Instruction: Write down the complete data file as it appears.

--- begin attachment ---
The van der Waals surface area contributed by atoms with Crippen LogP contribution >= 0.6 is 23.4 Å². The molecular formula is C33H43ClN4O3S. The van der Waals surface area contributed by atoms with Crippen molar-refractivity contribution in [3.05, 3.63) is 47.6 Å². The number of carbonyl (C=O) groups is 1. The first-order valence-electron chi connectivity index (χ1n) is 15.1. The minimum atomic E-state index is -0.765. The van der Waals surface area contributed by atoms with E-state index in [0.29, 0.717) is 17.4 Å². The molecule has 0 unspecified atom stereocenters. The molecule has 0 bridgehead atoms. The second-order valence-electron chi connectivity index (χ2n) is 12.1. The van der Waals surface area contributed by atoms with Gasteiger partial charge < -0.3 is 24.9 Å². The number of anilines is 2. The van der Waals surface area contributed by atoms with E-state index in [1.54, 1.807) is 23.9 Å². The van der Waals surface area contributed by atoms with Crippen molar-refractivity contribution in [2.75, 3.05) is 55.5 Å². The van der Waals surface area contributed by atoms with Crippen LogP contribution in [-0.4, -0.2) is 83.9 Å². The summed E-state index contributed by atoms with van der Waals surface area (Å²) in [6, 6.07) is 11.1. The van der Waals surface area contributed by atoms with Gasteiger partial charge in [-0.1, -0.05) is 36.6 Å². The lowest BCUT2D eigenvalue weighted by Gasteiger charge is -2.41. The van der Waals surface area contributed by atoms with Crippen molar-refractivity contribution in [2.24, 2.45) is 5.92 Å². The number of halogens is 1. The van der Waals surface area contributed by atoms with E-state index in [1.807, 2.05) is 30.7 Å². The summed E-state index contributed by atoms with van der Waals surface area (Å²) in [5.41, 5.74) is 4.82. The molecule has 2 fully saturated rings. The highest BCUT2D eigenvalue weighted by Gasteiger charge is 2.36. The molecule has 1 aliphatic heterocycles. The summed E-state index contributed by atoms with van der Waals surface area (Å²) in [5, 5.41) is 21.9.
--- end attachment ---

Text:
The van der Waals surface area contributed by atoms with Crippen LogP contribution >= 0.6 is 23.4 Å². The molecular formula is C33H43ClN4O3S. The van der Waals surface area contributed by atoms with Crippen molar-refractivity contribution in [3.05, 3.63) is 47.6 Å². The number of carbonyl (C=O) groups is 1. The first-order valence-electron chi connectivity index (χ1n) is 15.1. The minimum atomic E-state index is -0.765. The van der Waals surface area contributed by atoms with E-state index in [0.29, 0.717) is 17.4 Å². The molecule has 0 unspecified atom stereocenters. The molecule has 0 bridgehead atoms. The second-order valence-electron chi connectivity index (χ2n) is 12.1. The van der Waals surface area contributed by atoms with Gasteiger partial charge < -0.3 is 24.9 Å². The number of anilines is 2. The van der Waals surface area contributed by atoms with E-state index in [1.54, 1.807) is 23.9 Å². The van der Waals surface area contributed by atoms with Crippen molar-refractivity contribution in [2.75, 3.05) is 55.5 Å². The van der Waals surface area contributed by atoms with Crippen LogP contribution in [-0.4, -0.2) is 83.9 Å². The summed E-state index contributed by atoms with van der Waals surface area (Å²) in [6, 6.07) is 11.1. The van der Waals surface area contributed by atoms with Gasteiger partial charge in [-0.1, -0.05) is 36.6 Å². The lowest BCUT2D eigenvalue weighted by Gasteiger charge is -2.41. The van der Waals surface area contributed by atoms with Crippen molar-refractivity contribution in [2.24, 2.45) is 5.92 Å². The number of halogens is 1. The van der Waals surface area contributed by atoms with E-state index in [1.807, 2.05) is 30.7 Å². The summed E-state index contributed by atoms with van der Waals surface area (Å²) in [5.41, 5.74) is 4.82. The molecule has 2 fully saturated rings. The highest BCUT2D eigenvalue weighted by Gasteiger charge is 2.36. The molecule has 1 aliphatic heterocycles. The summed E-state index contributed by atoms with van der Waals surface area (Å²) in [5, 5.41) is 21.9.